Late last month, the U.S. Supreme Court heard oral arguments as to whether the strip search of a thirteen year old girl by school officials violated the United States Constitution. Whatever the justices decide, the decision will likely assist school districts across the nation craft search policies in tune with the Fourth Amendment.
Savana Redding was a thirteen year old honor student with no disciplinary record, when, on October 8, 2003, an assistant principal pulled her out of math class. Another student had accused Savana of giving her ibuprofen tablets, in violation of school policies. For reference, each tablet at issue was as strong as two Advil.
Two female school employees demanded that the girl strip down to her undergarments. They then forced her to pull open her bra, open her legs, and move her panties so that they could thoroughly search her. The search yielded nothing.
Savana's mother later instituted a lawsuit in the U.S. District Court alleging a violation of her daughter's Fourth Amendment rights to be free from unreasonable searches and seizures. The Ninth Circuit Court of Appeals sided with her, concluding that "[i]t does not require a constitutional scholar to conclude that a nude search of a 13-year-old child is an invasion of constitutional rights. More than that, it is a violation of any known principle of human dignity."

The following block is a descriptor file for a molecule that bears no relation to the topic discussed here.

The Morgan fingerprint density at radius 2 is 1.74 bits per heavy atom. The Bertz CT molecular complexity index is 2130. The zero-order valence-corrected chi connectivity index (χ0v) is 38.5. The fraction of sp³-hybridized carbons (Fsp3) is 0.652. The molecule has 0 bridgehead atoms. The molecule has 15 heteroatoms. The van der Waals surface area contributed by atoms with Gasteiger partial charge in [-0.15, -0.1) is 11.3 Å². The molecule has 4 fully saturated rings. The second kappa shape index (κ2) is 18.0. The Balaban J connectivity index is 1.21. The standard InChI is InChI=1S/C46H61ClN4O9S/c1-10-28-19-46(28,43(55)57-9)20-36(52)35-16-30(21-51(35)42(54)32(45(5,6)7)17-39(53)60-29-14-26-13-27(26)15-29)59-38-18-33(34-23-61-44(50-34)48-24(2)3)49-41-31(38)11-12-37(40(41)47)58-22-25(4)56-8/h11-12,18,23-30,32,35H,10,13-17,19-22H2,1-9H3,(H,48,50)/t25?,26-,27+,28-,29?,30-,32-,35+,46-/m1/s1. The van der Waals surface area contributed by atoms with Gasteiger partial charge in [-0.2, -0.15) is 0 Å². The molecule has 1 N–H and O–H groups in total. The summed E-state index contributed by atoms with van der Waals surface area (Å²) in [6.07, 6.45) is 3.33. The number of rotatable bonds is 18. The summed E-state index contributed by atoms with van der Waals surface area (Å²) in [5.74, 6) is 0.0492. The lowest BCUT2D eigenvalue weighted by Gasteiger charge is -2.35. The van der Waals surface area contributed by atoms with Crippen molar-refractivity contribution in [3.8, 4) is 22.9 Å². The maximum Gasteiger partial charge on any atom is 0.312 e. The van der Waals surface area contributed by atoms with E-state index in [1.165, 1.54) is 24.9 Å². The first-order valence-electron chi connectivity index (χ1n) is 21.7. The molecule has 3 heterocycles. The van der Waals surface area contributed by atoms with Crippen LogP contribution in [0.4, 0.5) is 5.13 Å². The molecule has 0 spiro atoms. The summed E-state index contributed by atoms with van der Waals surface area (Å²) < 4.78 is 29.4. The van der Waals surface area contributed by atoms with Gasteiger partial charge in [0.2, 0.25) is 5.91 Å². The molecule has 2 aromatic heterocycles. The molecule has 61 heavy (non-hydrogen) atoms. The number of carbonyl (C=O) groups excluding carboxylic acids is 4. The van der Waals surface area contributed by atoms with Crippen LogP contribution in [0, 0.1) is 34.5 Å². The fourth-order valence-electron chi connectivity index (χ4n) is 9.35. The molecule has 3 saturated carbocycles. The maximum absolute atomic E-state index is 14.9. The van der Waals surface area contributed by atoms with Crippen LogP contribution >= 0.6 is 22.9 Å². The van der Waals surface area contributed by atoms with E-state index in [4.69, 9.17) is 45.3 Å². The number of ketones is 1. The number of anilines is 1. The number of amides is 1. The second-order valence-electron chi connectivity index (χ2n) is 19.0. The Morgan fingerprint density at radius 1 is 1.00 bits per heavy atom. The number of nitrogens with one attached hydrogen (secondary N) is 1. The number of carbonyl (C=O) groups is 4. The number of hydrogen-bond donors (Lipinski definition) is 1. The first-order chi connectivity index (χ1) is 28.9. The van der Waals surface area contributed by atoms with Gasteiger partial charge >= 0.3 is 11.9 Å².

The last time the Supreme Court addressed the search of an individual student on school grounds was in New Jersey v. T.L.O. There, the Court held, that school officials do not need a warrant to search the belongings of students, but they do require "reasonable suspicion," which is a lower standard than probable cause. Reasonableness was based on (1) whether the search was justified at its inception and (2) whether the search conducted reasonably related in scope to circumstances that justified it in the first place.
Thus, the question seems to be whether one student's tip that another student had given her drugs, without more, justifies an intimate search of a person's body. If it does, the question becomes whether the search of a student's undergarments and nude body to find the ibuprofen was reasonably related in scope to the anonymous tip.
Expect to have a decision in the next month that will hopefully answer these questions so that school administrators can be clear about the rules governing them and students can be clear about what can be done to them.